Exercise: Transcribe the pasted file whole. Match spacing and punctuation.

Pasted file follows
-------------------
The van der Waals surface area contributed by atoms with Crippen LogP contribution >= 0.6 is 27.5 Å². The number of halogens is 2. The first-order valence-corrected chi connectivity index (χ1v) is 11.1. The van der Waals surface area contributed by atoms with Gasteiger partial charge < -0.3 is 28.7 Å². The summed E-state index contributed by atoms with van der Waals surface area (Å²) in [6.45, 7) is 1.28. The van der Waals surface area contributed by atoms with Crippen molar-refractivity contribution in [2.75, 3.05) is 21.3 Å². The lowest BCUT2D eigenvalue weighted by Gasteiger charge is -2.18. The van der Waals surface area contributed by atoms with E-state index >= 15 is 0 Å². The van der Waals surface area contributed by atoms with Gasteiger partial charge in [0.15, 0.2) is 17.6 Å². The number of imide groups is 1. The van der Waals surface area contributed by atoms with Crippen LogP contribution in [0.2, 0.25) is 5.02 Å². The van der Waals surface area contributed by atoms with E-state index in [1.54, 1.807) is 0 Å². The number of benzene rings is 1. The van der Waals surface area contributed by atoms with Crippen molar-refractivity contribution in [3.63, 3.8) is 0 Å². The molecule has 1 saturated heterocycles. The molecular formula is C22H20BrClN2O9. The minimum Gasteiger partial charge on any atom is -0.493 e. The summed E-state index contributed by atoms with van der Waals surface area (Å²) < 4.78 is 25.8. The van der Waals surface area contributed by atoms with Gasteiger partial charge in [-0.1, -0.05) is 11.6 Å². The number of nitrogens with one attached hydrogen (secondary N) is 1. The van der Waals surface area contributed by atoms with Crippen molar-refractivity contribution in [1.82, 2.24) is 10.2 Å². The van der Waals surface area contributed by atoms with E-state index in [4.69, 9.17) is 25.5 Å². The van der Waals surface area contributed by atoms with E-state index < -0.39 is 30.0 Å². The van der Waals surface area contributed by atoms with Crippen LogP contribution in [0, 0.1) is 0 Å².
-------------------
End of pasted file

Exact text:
The van der Waals surface area contributed by atoms with Crippen LogP contribution >= 0.6 is 27.5 Å². The number of halogens is 2. The first-order valence-corrected chi connectivity index (χ1v) is 11.1. The van der Waals surface area contributed by atoms with Gasteiger partial charge < -0.3 is 28.7 Å². The summed E-state index contributed by atoms with van der Waals surface area (Å²) in [6.45, 7) is 1.28. The van der Waals surface area contributed by atoms with Crippen molar-refractivity contribution in [2.75, 3.05) is 21.3 Å². The lowest BCUT2D eigenvalue weighted by Gasteiger charge is -2.18. The van der Waals surface area contributed by atoms with E-state index >= 15 is 0 Å². The van der Waals surface area contributed by atoms with Gasteiger partial charge in [0.15, 0.2) is 17.6 Å². The number of imide groups is 1. The van der Waals surface area contributed by atoms with Crippen LogP contribution in [0.2, 0.25) is 5.02 Å². The van der Waals surface area contributed by atoms with E-state index in [1.54, 1.807) is 0 Å². The number of benzene rings is 1. The van der Waals surface area contributed by atoms with Crippen molar-refractivity contribution in [3.63, 3.8) is 0 Å². The molecule has 1 saturated heterocycles. The molecular formula is C22H20BrClN2O9. The minimum Gasteiger partial charge on any atom is -0.493 e. The summed E-state index contributed by atoms with van der Waals surface area (Å²) < 4.78 is 25.8. The van der Waals surface area contributed by atoms with Gasteiger partial charge in [-0.1, -0.05) is 11.6 Å². The number of nitrogens with one attached hydrogen (secondary N) is 1. The van der Waals surface area contributed by atoms with Crippen molar-refractivity contribution in [1.82, 2.24) is 10.2 Å². The van der Waals surface area contributed by atoms with E-state index in [4.69, 9.17) is 25.5 Å². The van der Waals surface area contributed by atoms with E-state index < -0.39 is 30.0 Å². The van der Waals surface area contributed by atoms with Crippen LogP contribution in [0, 0.1) is 0 Å².